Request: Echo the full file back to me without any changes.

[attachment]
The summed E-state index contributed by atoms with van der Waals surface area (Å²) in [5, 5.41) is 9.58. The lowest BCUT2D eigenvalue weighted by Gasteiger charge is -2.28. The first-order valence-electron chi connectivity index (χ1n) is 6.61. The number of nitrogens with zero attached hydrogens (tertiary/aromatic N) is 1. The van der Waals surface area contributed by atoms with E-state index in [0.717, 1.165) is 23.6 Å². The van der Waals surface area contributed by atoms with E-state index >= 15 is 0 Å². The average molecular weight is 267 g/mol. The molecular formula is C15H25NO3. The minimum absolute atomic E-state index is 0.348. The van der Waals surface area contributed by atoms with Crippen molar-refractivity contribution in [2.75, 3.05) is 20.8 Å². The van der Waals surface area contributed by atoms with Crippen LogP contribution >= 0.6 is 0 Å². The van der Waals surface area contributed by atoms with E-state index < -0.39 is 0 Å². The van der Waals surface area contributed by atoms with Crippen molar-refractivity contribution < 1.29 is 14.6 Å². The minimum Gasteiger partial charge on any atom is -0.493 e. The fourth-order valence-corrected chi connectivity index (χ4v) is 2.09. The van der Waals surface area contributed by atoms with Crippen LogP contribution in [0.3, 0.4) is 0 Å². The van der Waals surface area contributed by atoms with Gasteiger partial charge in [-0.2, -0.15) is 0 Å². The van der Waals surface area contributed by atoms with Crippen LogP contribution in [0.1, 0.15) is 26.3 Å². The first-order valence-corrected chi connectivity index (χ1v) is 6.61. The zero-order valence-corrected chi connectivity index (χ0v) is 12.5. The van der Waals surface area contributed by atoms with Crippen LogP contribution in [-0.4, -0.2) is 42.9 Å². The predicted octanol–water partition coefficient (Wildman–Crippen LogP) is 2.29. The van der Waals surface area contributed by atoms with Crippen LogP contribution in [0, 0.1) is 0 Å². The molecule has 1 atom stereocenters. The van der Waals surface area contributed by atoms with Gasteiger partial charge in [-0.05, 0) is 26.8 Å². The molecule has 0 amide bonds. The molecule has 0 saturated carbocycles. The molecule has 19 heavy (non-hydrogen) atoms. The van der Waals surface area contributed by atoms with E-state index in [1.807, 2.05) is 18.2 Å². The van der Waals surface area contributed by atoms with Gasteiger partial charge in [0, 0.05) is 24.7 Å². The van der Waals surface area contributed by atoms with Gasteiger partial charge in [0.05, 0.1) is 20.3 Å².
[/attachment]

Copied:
The summed E-state index contributed by atoms with van der Waals surface area (Å²) in [5, 5.41) is 9.58. The lowest BCUT2D eigenvalue weighted by Gasteiger charge is -2.28. The first-order valence-electron chi connectivity index (χ1n) is 6.61. The number of nitrogens with zero attached hydrogens (tertiary/aromatic N) is 1. The van der Waals surface area contributed by atoms with E-state index in [0.717, 1.165) is 23.6 Å². The van der Waals surface area contributed by atoms with E-state index >= 15 is 0 Å². The average molecular weight is 267 g/mol. The molecular formula is C15H25NO3. The minimum absolute atomic E-state index is 0.348. The van der Waals surface area contributed by atoms with Crippen molar-refractivity contribution in [2.75, 3.05) is 20.8 Å². The van der Waals surface area contributed by atoms with Crippen LogP contribution >= 0.6 is 0 Å². The van der Waals surface area contributed by atoms with E-state index < -0.39 is 0 Å². The van der Waals surface area contributed by atoms with Crippen molar-refractivity contribution < 1.29 is 14.6 Å². The minimum Gasteiger partial charge on any atom is -0.493 e. The fourth-order valence-corrected chi connectivity index (χ4v) is 2.09. The van der Waals surface area contributed by atoms with Crippen LogP contribution in [0.3, 0.4) is 0 Å². The van der Waals surface area contributed by atoms with Gasteiger partial charge in [-0.2, -0.15) is 0 Å². The van der Waals surface area contributed by atoms with Crippen LogP contribution in [0.1, 0.15) is 26.3 Å². The first-order valence-corrected chi connectivity index (χ1v) is 6.61. The zero-order valence-corrected chi connectivity index (χ0v) is 12.5. The van der Waals surface area contributed by atoms with Crippen LogP contribution in [-0.4, -0.2) is 42.9 Å². The predicted octanol–water partition coefficient (Wildman–Crippen LogP) is 2.29. The van der Waals surface area contributed by atoms with Crippen LogP contribution in [0, 0.1) is 0 Å². The molecule has 1 atom stereocenters. The van der Waals surface area contributed by atoms with Gasteiger partial charge in [-0.05, 0) is 26.8 Å². The molecule has 0 amide bonds. The molecule has 0 saturated carbocycles. The molecule has 19 heavy (non-hydrogen) atoms. The van der Waals surface area contributed by atoms with E-state index in [1.807, 2.05) is 18.2 Å². The van der Waals surface area contributed by atoms with Gasteiger partial charge in [0, 0.05) is 24.7 Å². The van der Waals surface area contributed by atoms with Gasteiger partial charge in [0.05, 0.1) is 20.3 Å².